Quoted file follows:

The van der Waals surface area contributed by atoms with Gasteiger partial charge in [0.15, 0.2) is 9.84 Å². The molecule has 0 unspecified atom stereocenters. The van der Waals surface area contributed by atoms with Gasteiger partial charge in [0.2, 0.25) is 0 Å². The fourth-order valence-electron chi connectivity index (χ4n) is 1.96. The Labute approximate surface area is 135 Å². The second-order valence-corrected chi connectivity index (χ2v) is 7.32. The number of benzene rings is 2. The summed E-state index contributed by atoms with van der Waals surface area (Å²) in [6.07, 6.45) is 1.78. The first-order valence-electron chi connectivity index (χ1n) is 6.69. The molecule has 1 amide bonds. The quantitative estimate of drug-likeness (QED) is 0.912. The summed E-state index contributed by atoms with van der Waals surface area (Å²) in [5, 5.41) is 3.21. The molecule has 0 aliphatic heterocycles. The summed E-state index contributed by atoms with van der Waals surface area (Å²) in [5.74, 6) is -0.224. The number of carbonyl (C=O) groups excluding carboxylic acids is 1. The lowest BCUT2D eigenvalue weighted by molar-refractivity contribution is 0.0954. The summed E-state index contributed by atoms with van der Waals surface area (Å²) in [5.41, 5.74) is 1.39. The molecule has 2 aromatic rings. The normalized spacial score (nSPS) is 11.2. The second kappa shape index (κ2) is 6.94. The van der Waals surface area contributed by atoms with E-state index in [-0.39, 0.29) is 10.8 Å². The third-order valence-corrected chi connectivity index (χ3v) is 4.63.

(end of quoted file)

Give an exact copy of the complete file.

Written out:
The van der Waals surface area contributed by atoms with Gasteiger partial charge in [0.15, 0.2) is 9.84 Å². The molecule has 0 unspecified atom stereocenters. The van der Waals surface area contributed by atoms with Gasteiger partial charge in [0.2, 0.25) is 0 Å². The fourth-order valence-electron chi connectivity index (χ4n) is 1.96. The Labute approximate surface area is 135 Å². The second-order valence-corrected chi connectivity index (χ2v) is 7.32. The number of benzene rings is 2. The summed E-state index contributed by atoms with van der Waals surface area (Å²) in [6.07, 6.45) is 1.78. The first-order valence-electron chi connectivity index (χ1n) is 6.69. The molecule has 1 amide bonds. The quantitative estimate of drug-likeness (QED) is 0.912. The summed E-state index contributed by atoms with van der Waals surface area (Å²) in [5, 5.41) is 3.21. The molecule has 0 aliphatic heterocycles. The summed E-state index contributed by atoms with van der Waals surface area (Å²) in [5.74, 6) is -0.224. The number of carbonyl (C=O) groups excluding carboxylic acids is 1. The lowest BCUT2D eigenvalue weighted by molar-refractivity contribution is 0.0954. The summed E-state index contributed by atoms with van der Waals surface area (Å²) in [5.41, 5.74) is 1.39. The molecule has 2 aromatic rings. The normalized spacial score (nSPS) is 11.2. The second kappa shape index (κ2) is 6.94. The van der Waals surface area contributed by atoms with E-state index in [-0.39, 0.29) is 10.8 Å². The third-order valence-corrected chi connectivity index (χ3v) is 4.63.